WARNING: Trainer Geekery Inside


Last week, my E-brother from another mother, Tony Gentilcore, emailed me in a panick for an opinion on a piece he was writing for T-Nation. First, it’s pretty cool to have people from thousands of miles away asking your opinion on stuff, especially when they have an extensive network of champs of the iron game at their disposal the way Tony has, so I was definitely more than willing to help out. He was asking about Neural Inhibition of the squat pattern, and wound up trimming part of the article and making it into an article and a blog post. You can’t check out the article yet, but the T-Nation website is right over HERE, and the blog post HERE.

I’ll sum up the article Tony wrote to give you an idea of what it’s about. Ahem:

Blah blah blah neural inhibition blah blah blah light sabers blah blah toe touch blah blah I know Eric Cressey

All kidding aside, he did a fantastic job outlining some thought processes that aren’t commonly considered when it comes to performance of the squat, hamstring flexibility, etc, so I have to take my hat off to him for it. Just not today though, it’s too damn cold outside. So in response to his post, I emailed him a follow-up for some suggestions as well as my two cents on the whole topic, and you know what? It’s so damn good I thought I’d throw it out there for everyone to see what a couple of trainers talk about when we’re not talking deadlifts or protein bars. We’re both actually kinda sorta smart, so hopefully we can collab on more of these kind of things and get some craziness going on.

Without further adieu, here’s my response to Tony.

One concept overlooked quite often is the one touched on regarding the length of the muscle being directly related to the number of sarcomeres. Neural tissue is plastic as is muscle tissue. When the ACL is injured, the nerve is damaged as well, and once repaired, the nerve actually can begin to regrow into the full length of the ACL over time, causing some pain and discomfort in the individual, even if there’s nothing technically “wrong” with the ACL as it heals. The nerve can reduce it’s length, just as a muscle can, especially under low load high frequency activities like sitting at a desk, etc where the joint position is held in a relatively immobile position. This would result in a “tight nerve” that when stretched would cause neuralgia referring down the limb (I get this pretty consistently since my back injury, even when it’s healthy and moving well). Traction, where the joint is immobilized following injury, has often shown through CT and MRI scans, the nerve (if it’s big enough to see) becomes actually thinner and shorter as a result, just like the muscle. Makes sense, since the nerve isn’t sending an impulse, so why should it maintain it’s size and malleability??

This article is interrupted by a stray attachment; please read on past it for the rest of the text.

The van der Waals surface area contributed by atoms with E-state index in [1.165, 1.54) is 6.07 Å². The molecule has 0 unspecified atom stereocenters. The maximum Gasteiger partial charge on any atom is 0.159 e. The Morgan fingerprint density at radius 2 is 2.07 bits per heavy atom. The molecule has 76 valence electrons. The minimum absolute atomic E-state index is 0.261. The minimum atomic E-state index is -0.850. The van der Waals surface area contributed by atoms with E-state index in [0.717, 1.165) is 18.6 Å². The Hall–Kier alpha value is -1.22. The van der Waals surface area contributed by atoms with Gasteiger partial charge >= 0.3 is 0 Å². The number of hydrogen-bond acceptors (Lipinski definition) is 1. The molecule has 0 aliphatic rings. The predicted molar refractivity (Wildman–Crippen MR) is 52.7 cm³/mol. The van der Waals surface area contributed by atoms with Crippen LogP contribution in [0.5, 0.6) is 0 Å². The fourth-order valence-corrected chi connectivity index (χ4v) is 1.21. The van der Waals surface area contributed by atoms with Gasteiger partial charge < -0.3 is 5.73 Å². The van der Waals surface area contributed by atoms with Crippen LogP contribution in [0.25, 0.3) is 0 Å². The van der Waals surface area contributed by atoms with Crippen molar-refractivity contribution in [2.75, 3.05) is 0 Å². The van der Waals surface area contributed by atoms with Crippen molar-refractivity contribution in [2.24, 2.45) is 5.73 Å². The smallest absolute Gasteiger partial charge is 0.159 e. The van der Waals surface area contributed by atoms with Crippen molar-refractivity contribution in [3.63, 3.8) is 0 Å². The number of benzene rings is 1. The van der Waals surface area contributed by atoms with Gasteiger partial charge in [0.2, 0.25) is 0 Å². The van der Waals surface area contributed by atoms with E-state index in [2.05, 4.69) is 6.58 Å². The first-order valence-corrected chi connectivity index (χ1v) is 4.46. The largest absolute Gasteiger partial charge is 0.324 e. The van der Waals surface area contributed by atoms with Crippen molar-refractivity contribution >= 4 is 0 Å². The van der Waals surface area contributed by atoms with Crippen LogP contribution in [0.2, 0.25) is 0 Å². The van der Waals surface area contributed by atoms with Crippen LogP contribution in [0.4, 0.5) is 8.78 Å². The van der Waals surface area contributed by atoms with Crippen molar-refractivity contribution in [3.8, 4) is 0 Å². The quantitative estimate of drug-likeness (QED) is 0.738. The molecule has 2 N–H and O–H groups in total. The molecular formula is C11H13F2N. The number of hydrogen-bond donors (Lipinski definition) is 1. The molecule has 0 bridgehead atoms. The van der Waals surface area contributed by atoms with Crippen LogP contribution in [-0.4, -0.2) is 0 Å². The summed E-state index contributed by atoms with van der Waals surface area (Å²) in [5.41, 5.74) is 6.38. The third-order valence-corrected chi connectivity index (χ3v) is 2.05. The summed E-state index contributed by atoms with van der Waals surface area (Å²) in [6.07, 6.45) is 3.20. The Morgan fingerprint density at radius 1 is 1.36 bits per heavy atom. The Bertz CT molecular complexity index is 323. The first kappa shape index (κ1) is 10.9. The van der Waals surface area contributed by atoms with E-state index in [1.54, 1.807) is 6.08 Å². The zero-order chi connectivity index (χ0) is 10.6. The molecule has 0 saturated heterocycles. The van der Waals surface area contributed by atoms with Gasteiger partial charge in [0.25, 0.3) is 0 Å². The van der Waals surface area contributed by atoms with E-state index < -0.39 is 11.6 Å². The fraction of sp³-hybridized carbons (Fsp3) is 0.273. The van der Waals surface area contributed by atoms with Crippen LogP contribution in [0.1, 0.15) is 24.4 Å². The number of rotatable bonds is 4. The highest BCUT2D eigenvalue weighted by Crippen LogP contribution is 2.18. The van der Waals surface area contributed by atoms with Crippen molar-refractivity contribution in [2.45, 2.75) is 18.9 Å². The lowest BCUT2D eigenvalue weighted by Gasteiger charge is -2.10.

McGill touches on this with his concept of nerve flossing. If a muscle can become adhesed, then all of the other tissues in the area can become adhesed, including the nerves.

 

I agree completely with your first statement, that limited mobility can be directly impacted by tissue length, but the key word there is simply “tissue,” a non-differential statement that would also encompass the muscle, fascia, vascular, neural, and lymphatic tissues, each of which could be less than plastic and therefore affect the mobility of the offending movement. Static stretching still involves stress on a muscle with possible passive compression of the vascular and lymphatic components, whereas PNF style stretching (actually closer to active-assisted than PNF, talk to a classically trained physio and they’ll tell you PNF is actually closer to diagonal spiral movement pattern acquisition through open kinetic chain patterns) brings the active involvement of all tissues as the muscle tension generated also activated the above mentioned tissues.

(Word.)

Fascial tissue is peisoelectric, meaning it can carry and generate a charge, so if the nerve tissue is hyper-excited, it will bunch the fascia up like huggies in a babies crack. An over-excited nerve tends to come from an irritated position, like terminal range of motion with non-reciprocal muscle activation (ie. bottom of a squat causes a bottoming-out contraction to prevent further movement into a damaging ROM, similar to a golgi tendon organ that causes a reflex contraction when rapidly stretched).

 (Oh yeah, that’s right)

I’ve never liked the explanation that the hamstrings are tight if the hips don’t move properly at the bottom of a squat, since the knee is fully flexed and the hips are commonly in a neutral posiition, it wouldn’t stretch the hamstrings as much as it would the piriformis, which would create tension on the siatic nerve as it exits the siatic foramen of the pelvis, and would therefore inhibit the contraction of the glute muscles, which would limit the mobility of the squat. It seems like a cleaner explanation. I have rediculously tight hamstrings, and I can drop it like it’s hot, so there!!

Well, there you have it folks. Maybe it’s not really your hamstrings that are the culprits for the lack of squat depth after all. If you have any further questions regarding this, check out the post I did on why your hamstrings aren’t to blame for you squatting like an 80 year old HERE, or simply leave a comment below to let me know what you think. Thoughts are best left to discussion, so let’s get one going here!!

 

About deansomerset

Certified Strength & Conditioning Specialist, Post-Rehab Specialist, personal trainer and probably the coolest guy my mom knows, I try to impart a little knowledge with a sense of humor to keep people reading. I've always thought if it's something that can grab your attention, you're gonna remember it tomorrow!!
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